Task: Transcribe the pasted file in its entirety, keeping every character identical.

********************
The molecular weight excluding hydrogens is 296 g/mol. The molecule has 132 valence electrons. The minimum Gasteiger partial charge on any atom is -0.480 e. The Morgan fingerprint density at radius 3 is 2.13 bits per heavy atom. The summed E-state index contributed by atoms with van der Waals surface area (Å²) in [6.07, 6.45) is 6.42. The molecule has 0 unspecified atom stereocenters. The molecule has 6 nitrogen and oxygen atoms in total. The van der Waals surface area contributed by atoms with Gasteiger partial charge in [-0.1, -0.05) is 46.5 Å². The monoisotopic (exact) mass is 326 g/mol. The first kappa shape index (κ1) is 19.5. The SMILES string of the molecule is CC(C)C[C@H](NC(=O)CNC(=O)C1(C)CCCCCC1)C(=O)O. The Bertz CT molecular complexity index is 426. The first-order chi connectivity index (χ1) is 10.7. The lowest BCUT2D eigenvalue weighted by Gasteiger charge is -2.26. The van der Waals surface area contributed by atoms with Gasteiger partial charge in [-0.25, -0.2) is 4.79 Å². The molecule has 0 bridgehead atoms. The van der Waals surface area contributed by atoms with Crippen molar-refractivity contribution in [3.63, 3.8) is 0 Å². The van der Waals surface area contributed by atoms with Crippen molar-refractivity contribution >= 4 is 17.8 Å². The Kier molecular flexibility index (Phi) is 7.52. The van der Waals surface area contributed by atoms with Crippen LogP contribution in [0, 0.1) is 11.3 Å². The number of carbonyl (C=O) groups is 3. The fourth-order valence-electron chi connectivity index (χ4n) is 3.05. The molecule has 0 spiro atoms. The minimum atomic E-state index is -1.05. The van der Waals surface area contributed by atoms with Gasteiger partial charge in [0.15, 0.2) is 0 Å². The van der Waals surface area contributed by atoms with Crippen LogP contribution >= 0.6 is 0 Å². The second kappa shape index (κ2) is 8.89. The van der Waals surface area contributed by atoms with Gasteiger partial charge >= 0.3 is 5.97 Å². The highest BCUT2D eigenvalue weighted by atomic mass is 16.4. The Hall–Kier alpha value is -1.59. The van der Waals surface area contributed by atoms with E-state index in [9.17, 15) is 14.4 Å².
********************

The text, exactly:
The molecular weight excluding hydrogens is 296 g/mol. The molecule has 132 valence electrons. The minimum Gasteiger partial charge on any atom is -0.480 e. The Morgan fingerprint density at radius 3 is 2.13 bits per heavy atom. The summed E-state index contributed by atoms with van der Waals surface area (Å²) in [6.07, 6.45) is 6.42. The molecule has 0 unspecified atom stereocenters. The molecule has 6 nitrogen and oxygen atoms in total. The van der Waals surface area contributed by atoms with Gasteiger partial charge in [-0.1, -0.05) is 46.5 Å². The monoisotopic (exact) mass is 326 g/mol. The first kappa shape index (κ1) is 19.5. The SMILES string of the molecule is CC(C)C[C@H](NC(=O)CNC(=O)C1(C)CCCCCC1)C(=O)O. The Bertz CT molecular complexity index is 426. The first-order chi connectivity index (χ1) is 10.7. The lowest BCUT2D eigenvalue weighted by Gasteiger charge is -2.26. The van der Waals surface area contributed by atoms with Gasteiger partial charge in [-0.25, -0.2) is 4.79 Å². The molecule has 0 bridgehead atoms. The van der Waals surface area contributed by atoms with Crippen molar-refractivity contribution in [3.63, 3.8) is 0 Å². The van der Waals surface area contributed by atoms with Crippen molar-refractivity contribution >= 4 is 17.8 Å². The Kier molecular flexibility index (Phi) is 7.52. The van der Waals surface area contributed by atoms with Crippen LogP contribution in [0, 0.1) is 11.3 Å². The number of carbonyl (C=O) groups is 3. The fourth-order valence-electron chi connectivity index (χ4n) is 3.05. The molecule has 0 spiro atoms. The minimum atomic E-state index is -1.05. The van der Waals surface area contributed by atoms with Gasteiger partial charge in [0.15, 0.2) is 0 Å². The van der Waals surface area contributed by atoms with Crippen LogP contribution >= 0.6 is 0 Å². The second kappa shape index (κ2) is 8.89. The van der Waals surface area contributed by atoms with Gasteiger partial charge >= 0.3 is 5.97 Å². The highest BCUT2D eigenvalue weighted by atomic mass is 16.4. The Hall–Kier alpha value is -1.59. The van der Waals surface area contributed by atoms with E-state index in [9.17, 15) is 14.4 Å².